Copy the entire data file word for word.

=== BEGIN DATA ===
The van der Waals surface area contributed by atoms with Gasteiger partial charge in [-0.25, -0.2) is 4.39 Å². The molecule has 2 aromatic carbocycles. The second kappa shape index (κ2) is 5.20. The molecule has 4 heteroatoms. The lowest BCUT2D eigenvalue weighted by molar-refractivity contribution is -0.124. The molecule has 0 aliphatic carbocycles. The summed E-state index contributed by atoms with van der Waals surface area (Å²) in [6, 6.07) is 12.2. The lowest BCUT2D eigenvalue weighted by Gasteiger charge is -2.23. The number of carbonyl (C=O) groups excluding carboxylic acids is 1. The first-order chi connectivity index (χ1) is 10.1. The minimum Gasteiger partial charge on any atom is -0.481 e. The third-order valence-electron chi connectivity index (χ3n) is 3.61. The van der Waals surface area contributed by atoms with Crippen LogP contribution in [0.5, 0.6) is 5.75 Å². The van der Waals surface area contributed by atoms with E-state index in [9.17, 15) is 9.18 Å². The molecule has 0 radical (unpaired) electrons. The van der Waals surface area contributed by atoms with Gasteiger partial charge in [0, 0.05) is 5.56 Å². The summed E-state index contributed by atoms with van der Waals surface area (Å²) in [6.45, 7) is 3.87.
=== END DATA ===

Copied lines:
The van der Waals surface area contributed by atoms with Gasteiger partial charge in [-0.25, -0.2) is 4.39 Å². The molecule has 2 aromatic carbocycles. The second kappa shape index (κ2) is 5.20. The molecule has 4 heteroatoms. The lowest BCUT2D eigenvalue weighted by molar-refractivity contribution is -0.124. The molecule has 0 aliphatic carbocycles. The summed E-state index contributed by atoms with van der Waals surface area (Å²) in [6, 6.07) is 12.2. The lowest BCUT2D eigenvalue weighted by Gasteiger charge is -2.23. The number of carbonyl (C=O) groups excluding carboxylic acids is 1. The first-order chi connectivity index (χ1) is 10.1. The minimum Gasteiger partial charge on any atom is -0.481 e. The third-order valence-electron chi connectivity index (χ3n) is 3.61. The van der Waals surface area contributed by atoms with Crippen LogP contribution in [0.5, 0.6) is 5.75 Å². The van der Waals surface area contributed by atoms with E-state index in [9.17, 15) is 9.18 Å². The molecule has 0 radical (unpaired) electrons. The van der Waals surface area contributed by atoms with Gasteiger partial charge in [0, 0.05) is 5.56 Å². The summed E-state index contributed by atoms with van der Waals surface area (Å²) in [6.45, 7) is 3.87.